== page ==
As soon as you hear the title, you can probably guess what kind of film The Book of Eli is going to be. Yes, it is the story about a man named Eli (played by Denzel Washington, who is also one of the film’s producers), who has a book; it is also about the Bible, which in this case seems to provide not a set of beliefs but simply the hope that humanity has a future.
This was a gale that formed a fist, a punch turning into a full kick that almost sent me flying downhill. The Greek word translates as “a movement of air.” But this was karate; I loved the force of it, its full release and enthusiasm.
In my tedium, I wish I might keel over when that other spirit blows, or that that fierce, holy breath would fill me to almost-bursting, a red balloon buoyant with air, pressure inside and out, and no strings attached.
I am fearfully made and I imagine the sleek curves of my kidneys and the round red onion shape of my bladder. I will never see those parts with their perfect forms, their elegant overlaps sealed in my skin. All I know is their transparent function, or its change, or that blind nerve dance we call pain.
I will never see those long pale ropes that take my food and turn it to steps or speech. All I know is the wonder of containing such exchange, that lets the morning eggs and the noon bread rise as song in the kitchen, laughter in the back yard, rise as indignation, care, or grieving, rise as love or longing or belated thanks.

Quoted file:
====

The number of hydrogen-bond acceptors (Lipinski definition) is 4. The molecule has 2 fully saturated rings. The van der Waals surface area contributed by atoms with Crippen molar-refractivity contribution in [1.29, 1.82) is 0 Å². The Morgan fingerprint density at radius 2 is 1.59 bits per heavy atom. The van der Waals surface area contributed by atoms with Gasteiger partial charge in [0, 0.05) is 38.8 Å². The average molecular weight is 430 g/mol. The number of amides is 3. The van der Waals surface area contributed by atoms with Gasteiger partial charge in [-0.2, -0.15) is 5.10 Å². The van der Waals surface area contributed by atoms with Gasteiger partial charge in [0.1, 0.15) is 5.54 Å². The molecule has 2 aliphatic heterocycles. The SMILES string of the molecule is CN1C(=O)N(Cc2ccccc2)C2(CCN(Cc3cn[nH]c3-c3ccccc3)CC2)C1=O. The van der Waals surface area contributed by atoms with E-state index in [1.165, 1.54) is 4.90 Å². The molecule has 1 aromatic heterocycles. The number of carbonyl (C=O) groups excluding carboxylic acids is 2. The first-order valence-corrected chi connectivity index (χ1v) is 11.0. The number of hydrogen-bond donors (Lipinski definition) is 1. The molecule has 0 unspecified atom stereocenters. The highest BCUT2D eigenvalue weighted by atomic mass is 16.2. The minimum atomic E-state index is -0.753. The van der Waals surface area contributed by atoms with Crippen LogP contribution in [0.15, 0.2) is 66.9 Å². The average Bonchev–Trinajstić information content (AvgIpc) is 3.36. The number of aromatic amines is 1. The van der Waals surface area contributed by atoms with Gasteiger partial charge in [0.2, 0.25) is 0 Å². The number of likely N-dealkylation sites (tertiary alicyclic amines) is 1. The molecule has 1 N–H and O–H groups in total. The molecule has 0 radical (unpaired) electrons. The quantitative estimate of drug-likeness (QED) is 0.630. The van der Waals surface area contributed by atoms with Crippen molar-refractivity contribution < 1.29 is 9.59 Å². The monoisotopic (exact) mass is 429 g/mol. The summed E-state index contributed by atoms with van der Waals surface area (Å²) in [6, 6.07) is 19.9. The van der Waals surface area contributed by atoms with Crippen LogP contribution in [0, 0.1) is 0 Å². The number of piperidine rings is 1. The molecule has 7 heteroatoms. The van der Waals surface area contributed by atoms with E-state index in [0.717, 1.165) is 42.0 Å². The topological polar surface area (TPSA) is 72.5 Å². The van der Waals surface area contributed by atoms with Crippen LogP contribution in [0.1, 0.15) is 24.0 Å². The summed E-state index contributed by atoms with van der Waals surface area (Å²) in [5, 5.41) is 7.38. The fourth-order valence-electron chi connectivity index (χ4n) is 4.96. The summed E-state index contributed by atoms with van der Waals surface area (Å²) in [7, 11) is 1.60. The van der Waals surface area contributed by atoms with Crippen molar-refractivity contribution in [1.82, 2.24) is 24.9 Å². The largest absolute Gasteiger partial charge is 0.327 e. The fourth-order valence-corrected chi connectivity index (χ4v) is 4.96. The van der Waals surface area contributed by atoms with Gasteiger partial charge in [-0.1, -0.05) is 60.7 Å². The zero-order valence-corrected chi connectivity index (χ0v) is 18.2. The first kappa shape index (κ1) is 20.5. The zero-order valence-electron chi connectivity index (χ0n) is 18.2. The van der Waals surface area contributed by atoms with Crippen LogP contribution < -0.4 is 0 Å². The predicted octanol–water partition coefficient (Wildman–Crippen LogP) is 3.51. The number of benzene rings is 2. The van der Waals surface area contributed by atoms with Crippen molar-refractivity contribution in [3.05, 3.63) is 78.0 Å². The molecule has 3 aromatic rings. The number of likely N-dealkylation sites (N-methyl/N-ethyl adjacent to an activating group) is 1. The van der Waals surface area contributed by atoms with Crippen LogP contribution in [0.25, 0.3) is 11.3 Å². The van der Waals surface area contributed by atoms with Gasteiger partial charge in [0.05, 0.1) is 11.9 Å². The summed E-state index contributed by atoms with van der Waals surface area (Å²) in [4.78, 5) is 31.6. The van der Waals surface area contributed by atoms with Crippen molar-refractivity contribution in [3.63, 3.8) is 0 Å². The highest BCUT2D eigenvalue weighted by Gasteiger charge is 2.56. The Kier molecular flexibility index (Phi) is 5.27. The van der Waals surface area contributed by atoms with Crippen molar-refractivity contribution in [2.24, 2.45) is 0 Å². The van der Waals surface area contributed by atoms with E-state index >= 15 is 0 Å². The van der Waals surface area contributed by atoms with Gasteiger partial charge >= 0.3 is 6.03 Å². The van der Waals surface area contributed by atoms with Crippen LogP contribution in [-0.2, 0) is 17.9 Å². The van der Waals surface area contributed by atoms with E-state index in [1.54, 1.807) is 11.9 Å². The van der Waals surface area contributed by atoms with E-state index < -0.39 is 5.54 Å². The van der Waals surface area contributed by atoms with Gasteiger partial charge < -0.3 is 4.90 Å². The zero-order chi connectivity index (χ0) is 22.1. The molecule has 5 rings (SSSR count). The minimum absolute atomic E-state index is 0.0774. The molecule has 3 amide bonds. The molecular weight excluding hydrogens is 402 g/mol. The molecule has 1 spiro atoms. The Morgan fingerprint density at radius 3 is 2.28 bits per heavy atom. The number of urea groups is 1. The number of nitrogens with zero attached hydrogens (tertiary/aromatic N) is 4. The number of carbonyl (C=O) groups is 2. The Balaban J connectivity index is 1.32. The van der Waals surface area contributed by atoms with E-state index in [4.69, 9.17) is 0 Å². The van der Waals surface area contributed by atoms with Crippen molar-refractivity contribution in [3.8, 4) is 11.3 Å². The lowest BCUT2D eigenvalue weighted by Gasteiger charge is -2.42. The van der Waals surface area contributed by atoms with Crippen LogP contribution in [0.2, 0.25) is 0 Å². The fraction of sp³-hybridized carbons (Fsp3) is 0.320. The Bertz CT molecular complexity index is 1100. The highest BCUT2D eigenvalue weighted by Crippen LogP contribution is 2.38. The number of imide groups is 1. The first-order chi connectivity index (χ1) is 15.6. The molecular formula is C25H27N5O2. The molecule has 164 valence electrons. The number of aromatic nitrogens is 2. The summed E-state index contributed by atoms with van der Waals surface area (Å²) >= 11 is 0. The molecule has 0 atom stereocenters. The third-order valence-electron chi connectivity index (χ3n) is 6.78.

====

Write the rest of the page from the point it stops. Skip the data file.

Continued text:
This winter I had the opportunity to observe a Caravaggio painting upclose and often: his Supper at Emmaus (1601) was on loan to the Art Institute of Chicago from its permanent home in London’s National Gallery. From the Century offices, it was only a few steps across Michigan Avenue to see this vibrant, dramatic painting.
My neighbor scrapes old paint from the fence around his pasture, an annual chore he attends to, for he knows the white he applies revives each slat. I think of his recent essay, peeling back the layers, as he said, of online education, revealing a barren base devoid of the body’s subtle gestures— how a screen cannot replicate confusion written on a brow, engagement flashing in the eyes, or a hand touching a shoulder. How a cursor cannot translate the voice’s inflections, nuanced as the nod of his head, greeting me, while he lays down his tool to rub my dog’s ears, while he motions toward the remaining wood, tells how he’ll finish the job before winter.
Nathan Eckstrom teaches English in the Boston Public Schools, one of the most diverse school systems in the country. Its more than 9,000 students come from about 100 countries, and they speak more than 80 languages. Instead of taking a vacation this past summer, Eckstrom went to Haiti to find the places where several of his students live and to visit their extended families. He knows that he will be able to make better connections with his Haitian students after learning about their culture and country. Over the past ten years, Boston teachers have made similar trips to Cape Verde, the Dominican Republic, Vietnam, and other countries. Fund for Teachers, a Houston-based nonprofit, helps fund these trips (Boston Globe, September 12).